The Mayor has surrounded himself with a very talented group of people. They are people with whom he has a great deal of familiarity-either from the City Attorney's Office, working in the community, or from his campaign-and who have substantive knowledge in the areas where he's assigned them.

As an example, let's look at the issues surrounding secession. To deal with those issues, Mayor Hahn immediately focused on constituent services. He set up the largest constituent services function ever implemented through the Mayor's Office, put individuals out into the community, focused on the Department of Neighborhood Empowerment and has shown great progress in addressing the issues of service and quality of life in neighborhoods.

This Mayor is about getting the job done. He is not about creating a flash with marquee names of staffers. Because of that, we've created a staff structure that will serve to implement the vision of the Mayor of Los Angeles, not merely create constituencies around individual Deputy Mayors. And while he may not do it with the same flash of some other politicians, Mayor Hahn is an individual who has a reputation for getting the job done.

The LAEDC held an Economic Summit immediately following 9/11. Their 90-day report was recently issued with the Mayor adding his accomplishments to the list presented. Balanced against some successes, some in the business community were critical of the city's handling of LAX; others with the level of infrastructure investment. Some are concerned with the inexperience of Troy Edwards, your Deputy Mayor over such critical city proprietary departments as Harbor, DWP and Airports. Could you comment? Is the Mayor's Office appropriately staffed to guide the city and its proprietary departments through the challenges of our post-9/11 world?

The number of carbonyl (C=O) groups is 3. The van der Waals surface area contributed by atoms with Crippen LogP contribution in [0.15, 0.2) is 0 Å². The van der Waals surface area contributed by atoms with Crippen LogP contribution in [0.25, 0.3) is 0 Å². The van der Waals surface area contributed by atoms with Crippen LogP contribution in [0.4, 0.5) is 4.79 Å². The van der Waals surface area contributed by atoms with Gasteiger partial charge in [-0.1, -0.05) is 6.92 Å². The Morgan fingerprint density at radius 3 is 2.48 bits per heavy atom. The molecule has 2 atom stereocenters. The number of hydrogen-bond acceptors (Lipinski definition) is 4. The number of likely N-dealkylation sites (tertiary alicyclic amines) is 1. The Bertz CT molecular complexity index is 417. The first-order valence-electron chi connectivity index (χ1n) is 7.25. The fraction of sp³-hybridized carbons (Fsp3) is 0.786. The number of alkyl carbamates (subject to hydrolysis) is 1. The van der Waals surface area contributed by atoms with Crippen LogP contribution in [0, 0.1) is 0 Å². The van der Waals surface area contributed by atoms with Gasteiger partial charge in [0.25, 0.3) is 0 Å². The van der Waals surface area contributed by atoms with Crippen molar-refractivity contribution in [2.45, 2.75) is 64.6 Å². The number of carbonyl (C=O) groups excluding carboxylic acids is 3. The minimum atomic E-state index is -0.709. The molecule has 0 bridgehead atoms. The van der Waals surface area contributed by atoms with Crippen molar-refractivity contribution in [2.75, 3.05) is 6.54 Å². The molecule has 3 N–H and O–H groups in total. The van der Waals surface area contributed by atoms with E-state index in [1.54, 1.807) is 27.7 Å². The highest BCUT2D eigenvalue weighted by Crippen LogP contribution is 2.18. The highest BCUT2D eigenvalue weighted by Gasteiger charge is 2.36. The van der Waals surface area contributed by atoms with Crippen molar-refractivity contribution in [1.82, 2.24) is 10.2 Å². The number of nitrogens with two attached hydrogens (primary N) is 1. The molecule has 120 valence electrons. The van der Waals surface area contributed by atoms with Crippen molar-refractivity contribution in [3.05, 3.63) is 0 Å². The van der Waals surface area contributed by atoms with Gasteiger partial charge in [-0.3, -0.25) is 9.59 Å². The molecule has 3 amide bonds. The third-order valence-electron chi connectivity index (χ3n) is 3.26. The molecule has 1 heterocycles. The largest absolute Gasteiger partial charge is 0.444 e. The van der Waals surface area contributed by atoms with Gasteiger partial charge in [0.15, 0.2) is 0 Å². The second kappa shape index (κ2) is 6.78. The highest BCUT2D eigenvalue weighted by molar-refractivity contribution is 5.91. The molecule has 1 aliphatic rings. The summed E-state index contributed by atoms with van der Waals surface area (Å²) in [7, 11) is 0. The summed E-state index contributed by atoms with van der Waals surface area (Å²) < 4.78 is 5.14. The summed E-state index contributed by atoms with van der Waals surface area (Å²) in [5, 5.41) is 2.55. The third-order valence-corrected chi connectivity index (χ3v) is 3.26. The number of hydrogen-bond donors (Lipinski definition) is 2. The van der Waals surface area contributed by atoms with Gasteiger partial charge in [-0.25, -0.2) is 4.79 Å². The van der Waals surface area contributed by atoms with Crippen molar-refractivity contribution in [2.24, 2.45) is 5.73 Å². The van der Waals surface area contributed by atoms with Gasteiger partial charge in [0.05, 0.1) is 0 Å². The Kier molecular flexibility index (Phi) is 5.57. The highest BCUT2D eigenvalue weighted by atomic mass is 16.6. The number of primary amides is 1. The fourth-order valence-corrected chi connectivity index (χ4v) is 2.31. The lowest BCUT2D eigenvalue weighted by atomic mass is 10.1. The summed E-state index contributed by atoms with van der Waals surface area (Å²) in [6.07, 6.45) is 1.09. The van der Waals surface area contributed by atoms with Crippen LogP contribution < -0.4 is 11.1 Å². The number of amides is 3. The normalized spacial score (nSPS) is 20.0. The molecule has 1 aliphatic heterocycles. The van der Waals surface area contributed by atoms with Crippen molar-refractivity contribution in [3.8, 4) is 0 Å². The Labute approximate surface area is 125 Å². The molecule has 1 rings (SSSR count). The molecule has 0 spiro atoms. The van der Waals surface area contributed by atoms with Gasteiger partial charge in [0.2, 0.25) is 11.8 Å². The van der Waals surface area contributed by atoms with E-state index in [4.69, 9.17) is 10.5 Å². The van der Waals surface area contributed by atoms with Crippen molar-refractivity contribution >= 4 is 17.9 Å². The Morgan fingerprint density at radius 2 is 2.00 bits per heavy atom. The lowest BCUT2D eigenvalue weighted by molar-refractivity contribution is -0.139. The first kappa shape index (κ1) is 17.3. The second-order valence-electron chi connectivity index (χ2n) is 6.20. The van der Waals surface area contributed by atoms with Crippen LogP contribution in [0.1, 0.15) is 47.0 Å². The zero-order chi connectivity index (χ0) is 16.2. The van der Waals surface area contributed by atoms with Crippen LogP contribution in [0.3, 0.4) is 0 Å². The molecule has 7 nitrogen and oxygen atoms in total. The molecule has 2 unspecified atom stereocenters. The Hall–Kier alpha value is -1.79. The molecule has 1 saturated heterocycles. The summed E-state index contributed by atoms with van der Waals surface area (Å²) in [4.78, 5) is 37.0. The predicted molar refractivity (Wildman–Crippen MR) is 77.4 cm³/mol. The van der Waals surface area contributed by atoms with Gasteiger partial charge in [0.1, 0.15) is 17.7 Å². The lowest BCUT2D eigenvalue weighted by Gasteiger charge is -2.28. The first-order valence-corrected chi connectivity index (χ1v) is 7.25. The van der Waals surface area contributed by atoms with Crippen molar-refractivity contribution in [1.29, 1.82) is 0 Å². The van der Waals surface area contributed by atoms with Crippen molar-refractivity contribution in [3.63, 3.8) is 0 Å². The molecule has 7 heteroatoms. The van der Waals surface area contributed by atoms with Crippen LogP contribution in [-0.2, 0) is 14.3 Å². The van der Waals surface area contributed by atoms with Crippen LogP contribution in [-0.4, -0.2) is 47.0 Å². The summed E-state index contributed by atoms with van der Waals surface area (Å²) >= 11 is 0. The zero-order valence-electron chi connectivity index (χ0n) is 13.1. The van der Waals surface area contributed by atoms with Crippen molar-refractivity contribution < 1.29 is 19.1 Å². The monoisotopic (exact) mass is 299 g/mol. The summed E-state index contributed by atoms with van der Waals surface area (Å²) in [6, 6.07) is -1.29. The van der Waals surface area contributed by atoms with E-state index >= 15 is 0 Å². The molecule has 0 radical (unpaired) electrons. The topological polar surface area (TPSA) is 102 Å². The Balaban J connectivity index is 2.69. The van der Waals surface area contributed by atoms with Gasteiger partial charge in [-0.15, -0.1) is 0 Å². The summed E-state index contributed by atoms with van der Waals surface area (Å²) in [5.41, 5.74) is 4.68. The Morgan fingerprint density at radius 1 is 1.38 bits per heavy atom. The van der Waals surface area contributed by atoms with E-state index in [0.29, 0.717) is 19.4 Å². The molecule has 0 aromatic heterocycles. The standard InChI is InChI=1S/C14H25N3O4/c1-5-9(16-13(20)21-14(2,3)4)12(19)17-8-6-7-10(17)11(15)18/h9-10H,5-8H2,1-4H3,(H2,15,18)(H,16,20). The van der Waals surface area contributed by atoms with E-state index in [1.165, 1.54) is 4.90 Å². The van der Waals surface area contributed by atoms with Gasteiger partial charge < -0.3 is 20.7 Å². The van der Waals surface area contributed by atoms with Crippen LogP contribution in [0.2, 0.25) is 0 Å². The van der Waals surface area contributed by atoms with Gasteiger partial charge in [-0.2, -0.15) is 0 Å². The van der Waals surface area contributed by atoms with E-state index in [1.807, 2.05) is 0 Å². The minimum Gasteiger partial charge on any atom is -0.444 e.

The Mayor has moved in a very clear direction with regard to his vision for the future of the airport. In fact, he's had a great deal of success within the LAWA system-he has appointed a commission that is extraordinarily talented, he has put in place a commission president with tremendous experience and he has met his campaign commitment of stressing the importance of meeting L.A.'s air traffic demands in a regional manner.

At the core of all that progress is a deputy mayor who has shown tremendous commitment to working with the commission, the community and the LAWA staff both in terms of a regional approach to air traffic and the specific issue of Mayor Hahn's LAX modernization plan-what we've dubbed, "The Fifth Alternative." The Mayor is very pleased with the progress we've made at LAX.

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Let's turn then other challenges. What are the Mayor's current priorities? Are you still supportive of the Riordan Business Team approach to business retention and attraction? What impact is a rising crime rate having on your agenda and on management's attention?

Again the constituent service function is a major priority within the Mayor's Office. We have a staff of approx. 47 constituent service employees and we are in the process of opening 6 offices citywide to work directly with the Council Offices, the Neighborhood Councils and the community.

The Business Team is also working in the Valley to integrate with Valley businesses and address the issues that secessionists cite as reasons to breakaway from the City. We want to make sure that the businesses in the Valley know exactly what services are available to them.